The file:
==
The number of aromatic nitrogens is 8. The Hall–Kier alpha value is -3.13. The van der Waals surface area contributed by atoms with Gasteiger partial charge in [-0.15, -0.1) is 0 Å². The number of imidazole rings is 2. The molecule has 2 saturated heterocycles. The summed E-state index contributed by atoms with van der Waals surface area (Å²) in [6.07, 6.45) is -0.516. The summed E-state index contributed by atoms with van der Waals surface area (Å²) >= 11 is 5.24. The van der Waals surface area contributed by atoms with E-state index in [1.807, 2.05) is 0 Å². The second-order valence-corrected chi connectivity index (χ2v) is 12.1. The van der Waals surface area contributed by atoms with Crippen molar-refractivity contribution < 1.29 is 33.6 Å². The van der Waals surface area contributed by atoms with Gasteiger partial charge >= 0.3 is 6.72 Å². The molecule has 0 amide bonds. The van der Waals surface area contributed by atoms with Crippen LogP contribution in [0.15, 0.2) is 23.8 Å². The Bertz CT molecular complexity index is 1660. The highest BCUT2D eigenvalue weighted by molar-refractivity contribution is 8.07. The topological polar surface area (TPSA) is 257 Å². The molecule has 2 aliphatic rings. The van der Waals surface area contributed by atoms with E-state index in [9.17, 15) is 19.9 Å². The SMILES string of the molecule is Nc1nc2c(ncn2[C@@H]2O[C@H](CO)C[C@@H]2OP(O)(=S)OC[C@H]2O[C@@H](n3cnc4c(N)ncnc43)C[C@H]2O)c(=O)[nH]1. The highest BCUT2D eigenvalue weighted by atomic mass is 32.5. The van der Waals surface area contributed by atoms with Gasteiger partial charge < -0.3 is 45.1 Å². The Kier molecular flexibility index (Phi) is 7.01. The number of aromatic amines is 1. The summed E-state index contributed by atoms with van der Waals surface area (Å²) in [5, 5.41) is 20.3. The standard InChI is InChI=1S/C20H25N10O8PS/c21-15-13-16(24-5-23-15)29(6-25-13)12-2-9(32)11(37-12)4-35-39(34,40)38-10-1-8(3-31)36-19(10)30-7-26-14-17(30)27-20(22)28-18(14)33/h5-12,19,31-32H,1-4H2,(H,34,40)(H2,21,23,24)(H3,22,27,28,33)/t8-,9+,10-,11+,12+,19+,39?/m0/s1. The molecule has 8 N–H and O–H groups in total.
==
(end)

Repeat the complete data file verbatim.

The number of aromatic nitrogens is 8. The Hall–Kier alpha value is -3.13. The van der Waals surface area contributed by atoms with Gasteiger partial charge in [-0.15, -0.1) is 0 Å². The number of imidazole rings is 2. The molecule has 2 saturated heterocycles. The summed E-state index contributed by atoms with van der Waals surface area (Å²) in [6.07, 6.45) is -0.516. The summed E-state index contributed by atoms with van der Waals surface area (Å²) >= 11 is 5.24. The van der Waals surface area contributed by atoms with E-state index in [1.807, 2.05) is 0 Å². The second-order valence-corrected chi connectivity index (χ2v) is 12.1. The van der Waals surface area contributed by atoms with Crippen molar-refractivity contribution < 1.29 is 33.6 Å². The van der Waals surface area contributed by atoms with Gasteiger partial charge >= 0.3 is 6.72 Å². The molecule has 0 amide bonds. The van der Waals surface area contributed by atoms with Crippen LogP contribution in [0.15, 0.2) is 23.8 Å². The Bertz CT molecular complexity index is 1660. The highest BCUT2D eigenvalue weighted by molar-refractivity contribution is 8.07. The topological polar surface area (TPSA) is 257 Å². The molecule has 2 aliphatic rings. The van der Waals surface area contributed by atoms with E-state index in [9.17, 15) is 19.9 Å². The SMILES string of the molecule is Nc1nc2c(ncn2[C@@H]2O[C@H](CO)C[C@@H]2OP(O)(=S)OC[C@H]2O[C@@H](n3cnc4c(N)ncnc43)C[C@H]2O)c(=O)[nH]1. The highest BCUT2D eigenvalue weighted by atomic mass is 32.5. The van der Waals surface area contributed by atoms with Gasteiger partial charge < -0.3 is 45.1 Å². The Kier molecular flexibility index (Phi) is 7.01. The number of aromatic amines is 1. The summed E-state index contributed by atoms with van der Waals surface area (Å²) in [5, 5.41) is 20.3. The standard InChI is InChI=1S/C20H25N10O8PS/c21-15-13-16(24-5-23-15)29(6-25-13)12-2-9(32)11(37-12)4-35-39(34,40)38-10-1-8(3-31)36-19(10)30-7-26-14-17(30)27-20(22)28-18(14)33/h5-12,19,31-32H,1-4H2,(H,34,40)(H2,21,23,24)(H3,22,27,28,33)/t8-,9+,10-,11+,12+,19+,39?/m0/s1. The molecule has 8 N–H and O–H groups in total.